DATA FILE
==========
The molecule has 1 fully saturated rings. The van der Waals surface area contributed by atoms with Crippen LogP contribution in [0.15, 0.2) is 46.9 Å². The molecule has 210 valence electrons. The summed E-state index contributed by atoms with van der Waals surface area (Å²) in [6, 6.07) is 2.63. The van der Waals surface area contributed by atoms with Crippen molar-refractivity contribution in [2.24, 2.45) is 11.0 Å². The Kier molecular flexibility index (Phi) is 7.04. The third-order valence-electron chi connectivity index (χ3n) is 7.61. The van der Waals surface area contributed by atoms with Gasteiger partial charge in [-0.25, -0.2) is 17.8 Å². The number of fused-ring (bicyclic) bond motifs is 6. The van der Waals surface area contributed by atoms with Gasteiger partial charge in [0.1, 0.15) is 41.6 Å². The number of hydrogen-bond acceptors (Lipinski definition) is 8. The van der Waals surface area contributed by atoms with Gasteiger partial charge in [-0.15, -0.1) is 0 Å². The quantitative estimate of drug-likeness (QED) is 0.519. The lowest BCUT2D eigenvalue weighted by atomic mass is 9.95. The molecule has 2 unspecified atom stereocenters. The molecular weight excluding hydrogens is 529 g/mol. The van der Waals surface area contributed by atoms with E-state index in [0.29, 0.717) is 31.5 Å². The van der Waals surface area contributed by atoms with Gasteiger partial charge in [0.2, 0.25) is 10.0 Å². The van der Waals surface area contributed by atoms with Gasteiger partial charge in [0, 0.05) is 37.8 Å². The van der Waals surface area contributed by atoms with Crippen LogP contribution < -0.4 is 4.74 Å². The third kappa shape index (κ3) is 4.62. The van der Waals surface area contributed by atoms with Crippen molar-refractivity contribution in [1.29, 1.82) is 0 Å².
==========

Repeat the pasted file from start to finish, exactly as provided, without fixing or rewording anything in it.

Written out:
The molecule has 1 fully saturated rings. The van der Waals surface area contributed by atoms with Crippen LogP contribution in [0.15, 0.2) is 46.9 Å². The molecule has 210 valence electrons. The summed E-state index contributed by atoms with van der Waals surface area (Å²) in [6, 6.07) is 2.63. The van der Waals surface area contributed by atoms with Crippen molar-refractivity contribution in [2.24, 2.45) is 11.0 Å². The Kier molecular flexibility index (Phi) is 7.04. The third-order valence-electron chi connectivity index (χ3n) is 7.61. The van der Waals surface area contributed by atoms with Gasteiger partial charge in [-0.25, -0.2) is 17.8 Å². The number of fused-ring (bicyclic) bond motifs is 6. The van der Waals surface area contributed by atoms with Gasteiger partial charge in [0.1, 0.15) is 41.6 Å². The number of hydrogen-bond acceptors (Lipinski definition) is 8. The van der Waals surface area contributed by atoms with Gasteiger partial charge in [-0.15, -0.1) is 0 Å². The quantitative estimate of drug-likeness (QED) is 0.519. The lowest BCUT2D eigenvalue weighted by atomic mass is 9.95. The molecule has 2 unspecified atom stereocenters. The molecular weight excluding hydrogens is 529 g/mol. The van der Waals surface area contributed by atoms with E-state index in [0.29, 0.717) is 31.5 Å². The van der Waals surface area contributed by atoms with Gasteiger partial charge in [0.2, 0.25) is 10.0 Å². The van der Waals surface area contributed by atoms with Gasteiger partial charge in [0, 0.05) is 37.8 Å². The van der Waals surface area contributed by atoms with Crippen LogP contribution < -0.4 is 4.74 Å². The third kappa shape index (κ3) is 4.62. The van der Waals surface area contributed by atoms with Crippen molar-refractivity contribution in [1.29, 1.82) is 0 Å².